-He jumped on top of a basketball to “jump higher.” That didn’t work out quite like he thought.
-He shaved his chin last week.
-He tried to run away on Friday.
And that just barely, and I mean barely, scratches the surface. He’s five. We’ve got a long, long road ahead.
It happened after school in the parent pick up line. The Scroggins Hoodlums were waiting on their grandmother for a special after school pick up, and before I knew it or stop it, my kindergartner had his pants down and relieved himself on the front lawn of the school.
Mortified does not even begin to describe the feeling that overtook me. I’m writing this one down and filing it away. Future middle school child of mind, just you wait. Just. You. Wait.
The summer is whizzing by, and although we’ve been busy with some family bonding with relatives, some lake fun here and there, summer camps, and a little waterpark action, the most recent reason for my slacking in the Blogworld was because my husband and I ran away for a few days.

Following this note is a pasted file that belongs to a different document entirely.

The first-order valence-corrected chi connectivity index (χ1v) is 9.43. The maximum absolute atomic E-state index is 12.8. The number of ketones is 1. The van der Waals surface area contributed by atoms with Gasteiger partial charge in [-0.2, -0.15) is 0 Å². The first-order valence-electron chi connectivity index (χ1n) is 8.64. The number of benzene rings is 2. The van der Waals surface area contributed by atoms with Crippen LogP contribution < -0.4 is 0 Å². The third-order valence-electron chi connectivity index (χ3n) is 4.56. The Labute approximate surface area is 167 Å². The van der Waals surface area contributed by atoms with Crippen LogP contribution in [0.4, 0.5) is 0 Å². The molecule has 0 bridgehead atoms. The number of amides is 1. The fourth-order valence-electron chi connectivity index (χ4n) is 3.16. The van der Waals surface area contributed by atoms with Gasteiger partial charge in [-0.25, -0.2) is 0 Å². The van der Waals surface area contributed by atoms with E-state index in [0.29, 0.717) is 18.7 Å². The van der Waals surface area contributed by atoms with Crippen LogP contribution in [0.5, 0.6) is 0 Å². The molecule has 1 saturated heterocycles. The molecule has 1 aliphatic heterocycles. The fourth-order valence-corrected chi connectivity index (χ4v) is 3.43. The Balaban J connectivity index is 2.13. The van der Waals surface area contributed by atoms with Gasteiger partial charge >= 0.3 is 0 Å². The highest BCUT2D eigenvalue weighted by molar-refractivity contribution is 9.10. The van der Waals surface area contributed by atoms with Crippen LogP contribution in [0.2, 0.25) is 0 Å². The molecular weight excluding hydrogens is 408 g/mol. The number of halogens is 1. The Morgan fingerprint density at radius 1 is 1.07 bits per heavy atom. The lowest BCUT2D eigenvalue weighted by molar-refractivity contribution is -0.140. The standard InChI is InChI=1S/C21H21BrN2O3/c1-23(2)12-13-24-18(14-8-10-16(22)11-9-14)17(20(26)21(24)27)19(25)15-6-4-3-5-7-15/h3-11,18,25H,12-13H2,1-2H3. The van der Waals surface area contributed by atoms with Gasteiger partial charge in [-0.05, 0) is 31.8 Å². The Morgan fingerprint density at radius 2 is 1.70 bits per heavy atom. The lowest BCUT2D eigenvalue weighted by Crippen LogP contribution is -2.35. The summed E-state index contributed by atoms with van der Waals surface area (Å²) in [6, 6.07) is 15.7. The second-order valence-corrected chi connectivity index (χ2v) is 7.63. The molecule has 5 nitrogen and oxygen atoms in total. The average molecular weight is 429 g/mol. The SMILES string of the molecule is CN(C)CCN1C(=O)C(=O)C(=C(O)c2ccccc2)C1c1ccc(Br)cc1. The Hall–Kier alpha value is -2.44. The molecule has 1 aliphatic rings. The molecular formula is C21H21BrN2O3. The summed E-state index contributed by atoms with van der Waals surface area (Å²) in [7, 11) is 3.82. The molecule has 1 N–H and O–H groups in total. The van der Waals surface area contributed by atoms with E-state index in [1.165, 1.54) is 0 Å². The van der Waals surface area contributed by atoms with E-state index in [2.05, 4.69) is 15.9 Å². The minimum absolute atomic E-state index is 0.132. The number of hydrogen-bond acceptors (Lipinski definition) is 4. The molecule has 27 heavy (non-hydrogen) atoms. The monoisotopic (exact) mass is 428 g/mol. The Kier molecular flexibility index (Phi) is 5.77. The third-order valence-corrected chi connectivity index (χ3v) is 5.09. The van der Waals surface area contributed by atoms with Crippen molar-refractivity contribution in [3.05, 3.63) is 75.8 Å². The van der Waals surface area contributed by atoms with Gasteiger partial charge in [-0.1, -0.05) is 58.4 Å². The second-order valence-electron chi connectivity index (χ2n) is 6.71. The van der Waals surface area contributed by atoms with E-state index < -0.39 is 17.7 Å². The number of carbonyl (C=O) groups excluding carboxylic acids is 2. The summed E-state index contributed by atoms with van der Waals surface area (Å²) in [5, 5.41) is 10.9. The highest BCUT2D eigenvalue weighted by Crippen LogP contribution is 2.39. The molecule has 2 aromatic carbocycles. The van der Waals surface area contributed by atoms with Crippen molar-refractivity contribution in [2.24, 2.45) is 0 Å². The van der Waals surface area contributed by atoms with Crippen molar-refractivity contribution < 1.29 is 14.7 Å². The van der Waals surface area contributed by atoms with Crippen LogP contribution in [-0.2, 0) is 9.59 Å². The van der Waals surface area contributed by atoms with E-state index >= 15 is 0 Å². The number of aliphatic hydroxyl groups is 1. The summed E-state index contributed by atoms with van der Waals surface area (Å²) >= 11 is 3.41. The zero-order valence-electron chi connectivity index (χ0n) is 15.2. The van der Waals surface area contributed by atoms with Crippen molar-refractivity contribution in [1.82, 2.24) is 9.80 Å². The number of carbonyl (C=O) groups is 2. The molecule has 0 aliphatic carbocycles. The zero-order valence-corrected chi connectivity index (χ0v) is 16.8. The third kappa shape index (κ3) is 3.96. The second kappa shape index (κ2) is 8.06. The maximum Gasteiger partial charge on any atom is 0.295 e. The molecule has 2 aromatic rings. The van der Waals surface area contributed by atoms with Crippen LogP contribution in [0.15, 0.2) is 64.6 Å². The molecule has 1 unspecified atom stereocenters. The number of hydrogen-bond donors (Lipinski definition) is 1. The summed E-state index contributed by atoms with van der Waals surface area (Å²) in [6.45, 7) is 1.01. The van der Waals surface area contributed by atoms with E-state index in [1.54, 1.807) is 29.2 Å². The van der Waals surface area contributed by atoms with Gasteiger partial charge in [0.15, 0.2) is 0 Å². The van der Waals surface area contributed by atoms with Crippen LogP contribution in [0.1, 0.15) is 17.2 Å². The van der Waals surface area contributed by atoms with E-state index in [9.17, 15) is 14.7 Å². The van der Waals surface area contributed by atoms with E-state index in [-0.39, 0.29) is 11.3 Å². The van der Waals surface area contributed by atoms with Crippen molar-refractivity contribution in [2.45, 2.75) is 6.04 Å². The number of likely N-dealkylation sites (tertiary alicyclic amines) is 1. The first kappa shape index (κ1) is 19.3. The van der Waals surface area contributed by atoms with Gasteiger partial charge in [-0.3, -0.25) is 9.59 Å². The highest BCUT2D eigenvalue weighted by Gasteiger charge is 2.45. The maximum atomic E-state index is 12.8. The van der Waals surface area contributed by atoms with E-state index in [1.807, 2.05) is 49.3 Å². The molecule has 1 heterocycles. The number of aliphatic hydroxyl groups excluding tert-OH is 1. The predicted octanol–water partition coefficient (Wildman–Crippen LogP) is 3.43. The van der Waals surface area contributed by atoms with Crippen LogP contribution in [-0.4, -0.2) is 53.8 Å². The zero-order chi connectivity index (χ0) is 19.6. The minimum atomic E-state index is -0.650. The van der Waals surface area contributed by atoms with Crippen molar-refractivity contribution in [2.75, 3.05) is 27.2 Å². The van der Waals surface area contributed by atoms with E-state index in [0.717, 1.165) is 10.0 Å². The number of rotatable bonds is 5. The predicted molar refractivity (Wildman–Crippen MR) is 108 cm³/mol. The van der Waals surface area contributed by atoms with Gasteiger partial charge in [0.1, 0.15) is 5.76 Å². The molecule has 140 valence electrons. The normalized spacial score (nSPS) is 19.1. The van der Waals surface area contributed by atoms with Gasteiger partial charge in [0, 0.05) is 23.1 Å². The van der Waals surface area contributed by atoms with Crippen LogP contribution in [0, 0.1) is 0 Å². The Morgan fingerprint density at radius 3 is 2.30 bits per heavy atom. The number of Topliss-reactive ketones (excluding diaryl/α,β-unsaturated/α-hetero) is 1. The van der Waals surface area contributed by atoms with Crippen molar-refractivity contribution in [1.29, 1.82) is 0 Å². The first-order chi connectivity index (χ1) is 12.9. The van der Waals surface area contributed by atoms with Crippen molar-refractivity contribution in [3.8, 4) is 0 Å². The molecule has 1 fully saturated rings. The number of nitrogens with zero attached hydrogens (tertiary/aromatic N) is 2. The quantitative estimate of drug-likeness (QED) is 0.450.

Well, perhaps running away is putting it a bit dramatically, but we did scurry off to Las Vegas last week to spend a few days with some favorite friends. In wandering through the airports, big casinos, and fancy restaurants, I noticed that without the responsibilities of my children around me, I really am a laid back kind of person. Most of the time, I see myself as this neurotic, spastic ball of stress–organized stress, but still–stress. Not stress in the “world is going to end” kind of way, but in more of a “how am I going to get all this crap done in one day” kind of way. And really, stress is the word I use to describe the feeling, but I’ve never really thought that was the right word for the feeling. If you know of what word it is, please let me know. But, out there in the land of not herding cats (or hoodlums in my case), I feel like I have it more together. I can keep up with one bag, one purse, one ticket, and one person no problem!